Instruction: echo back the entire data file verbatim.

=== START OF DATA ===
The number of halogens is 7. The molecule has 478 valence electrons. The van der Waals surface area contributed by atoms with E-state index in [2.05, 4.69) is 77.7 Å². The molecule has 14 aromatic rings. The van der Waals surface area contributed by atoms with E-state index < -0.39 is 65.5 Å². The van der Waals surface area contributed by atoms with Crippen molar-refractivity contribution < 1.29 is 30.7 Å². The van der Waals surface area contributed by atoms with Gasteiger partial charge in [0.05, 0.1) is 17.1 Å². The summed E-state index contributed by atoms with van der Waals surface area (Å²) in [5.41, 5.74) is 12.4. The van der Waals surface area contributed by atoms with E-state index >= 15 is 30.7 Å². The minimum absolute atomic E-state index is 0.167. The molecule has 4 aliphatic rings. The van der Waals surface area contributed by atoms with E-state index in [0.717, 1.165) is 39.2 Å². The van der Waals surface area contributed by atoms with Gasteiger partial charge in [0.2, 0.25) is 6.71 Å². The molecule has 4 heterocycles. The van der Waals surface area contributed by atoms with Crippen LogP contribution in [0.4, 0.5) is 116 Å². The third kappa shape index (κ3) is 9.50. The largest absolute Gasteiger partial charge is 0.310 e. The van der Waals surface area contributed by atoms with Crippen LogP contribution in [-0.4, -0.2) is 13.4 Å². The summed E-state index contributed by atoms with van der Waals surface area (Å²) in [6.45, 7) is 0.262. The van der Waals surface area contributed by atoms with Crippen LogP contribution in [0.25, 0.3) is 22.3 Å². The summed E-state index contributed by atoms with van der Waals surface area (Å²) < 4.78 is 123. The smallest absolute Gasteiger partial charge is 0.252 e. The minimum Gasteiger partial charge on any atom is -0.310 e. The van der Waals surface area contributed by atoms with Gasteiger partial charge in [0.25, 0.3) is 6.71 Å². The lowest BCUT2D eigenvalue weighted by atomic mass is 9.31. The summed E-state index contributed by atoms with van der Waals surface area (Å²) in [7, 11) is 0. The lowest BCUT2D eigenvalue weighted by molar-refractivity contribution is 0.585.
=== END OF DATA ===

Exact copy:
The number of halogens is 7. The molecule has 478 valence electrons. The van der Waals surface area contributed by atoms with E-state index in [2.05, 4.69) is 77.7 Å². The molecule has 14 aromatic rings. The van der Waals surface area contributed by atoms with E-state index < -0.39 is 65.5 Å². The van der Waals surface area contributed by atoms with Crippen molar-refractivity contribution < 1.29 is 30.7 Å². The van der Waals surface area contributed by atoms with Gasteiger partial charge in [0.05, 0.1) is 17.1 Å². The summed E-state index contributed by atoms with van der Waals surface area (Å²) in [5.41, 5.74) is 12.4. The van der Waals surface area contributed by atoms with E-state index >= 15 is 30.7 Å². The minimum absolute atomic E-state index is 0.167. The molecule has 4 aliphatic rings. The van der Waals surface area contributed by atoms with E-state index in [0.717, 1.165) is 39.2 Å². The van der Waals surface area contributed by atoms with Gasteiger partial charge in [0.2, 0.25) is 6.71 Å². The molecule has 4 heterocycles. The van der Waals surface area contributed by atoms with Crippen LogP contribution in [0.4, 0.5) is 116 Å². The third kappa shape index (κ3) is 9.50. The largest absolute Gasteiger partial charge is 0.310 e. The van der Waals surface area contributed by atoms with Crippen LogP contribution in [-0.4, -0.2) is 13.4 Å². The summed E-state index contributed by atoms with van der Waals surface area (Å²) in [6.45, 7) is 0.262. The van der Waals surface area contributed by atoms with Crippen LogP contribution in [0.25, 0.3) is 22.3 Å². The summed E-state index contributed by atoms with van der Waals surface area (Å²) < 4.78 is 123. The smallest absolute Gasteiger partial charge is 0.252 e. The minimum Gasteiger partial charge on any atom is -0.310 e. The van der Waals surface area contributed by atoms with Gasteiger partial charge in [0.25, 0.3) is 6.71 Å². The lowest BCUT2D eigenvalue weighted by atomic mass is 9.31. The summed E-state index contributed by atoms with van der Waals surface area (Å²) in [7, 11) is 0. The lowest BCUT2D eigenvalue weighted by molar-refractivity contribution is 0.585.